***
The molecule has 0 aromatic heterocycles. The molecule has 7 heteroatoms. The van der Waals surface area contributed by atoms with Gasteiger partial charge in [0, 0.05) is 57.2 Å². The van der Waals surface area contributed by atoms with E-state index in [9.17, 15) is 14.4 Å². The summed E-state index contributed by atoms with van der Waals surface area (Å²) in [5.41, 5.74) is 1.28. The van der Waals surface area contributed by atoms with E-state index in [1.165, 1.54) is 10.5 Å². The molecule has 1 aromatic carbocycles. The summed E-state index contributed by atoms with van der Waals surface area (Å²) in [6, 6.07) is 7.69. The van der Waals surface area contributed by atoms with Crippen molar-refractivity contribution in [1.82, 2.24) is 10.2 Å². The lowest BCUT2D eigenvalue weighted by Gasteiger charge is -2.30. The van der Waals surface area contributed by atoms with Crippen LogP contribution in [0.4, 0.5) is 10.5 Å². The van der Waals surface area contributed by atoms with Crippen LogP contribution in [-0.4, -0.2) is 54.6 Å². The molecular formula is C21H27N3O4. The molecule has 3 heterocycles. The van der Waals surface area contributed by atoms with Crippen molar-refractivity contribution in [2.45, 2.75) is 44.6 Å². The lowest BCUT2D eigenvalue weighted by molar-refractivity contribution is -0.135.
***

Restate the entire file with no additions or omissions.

The molecule has 0 aromatic heterocycles. The molecule has 7 heteroatoms. The van der Waals surface area contributed by atoms with Gasteiger partial charge in [0, 0.05) is 57.2 Å². The van der Waals surface area contributed by atoms with E-state index in [9.17, 15) is 14.4 Å². The summed E-state index contributed by atoms with van der Waals surface area (Å²) in [5.41, 5.74) is 1.28. The van der Waals surface area contributed by atoms with E-state index in [1.165, 1.54) is 10.5 Å². The molecule has 1 aromatic carbocycles. The summed E-state index contributed by atoms with van der Waals surface area (Å²) in [6, 6.07) is 7.69. The van der Waals surface area contributed by atoms with Crippen molar-refractivity contribution in [1.82, 2.24) is 10.2 Å². The lowest BCUT2D eigenvalue weighted by Gasteiger charge is -2.30. The van der Waals surface area contributed by atoms with Crippen LogP contribution in [0.4, 0.5) is 10.5 Å². The van der Waals surface area contributed by atoms with Crippen LogP contribution in [-0.4, -0.2) is 54.6 Å². The molecular formula is C21H27N3O4. The molecule has 3 heterocycles. The van der Waals surface area contributed by atoms with Crippen molar-refractivity contribution in [2.45, 2.75) is 44.6 Å². The lowest BCUT2D eigenvalue weighted by molar-refractivity contribution is -0.135.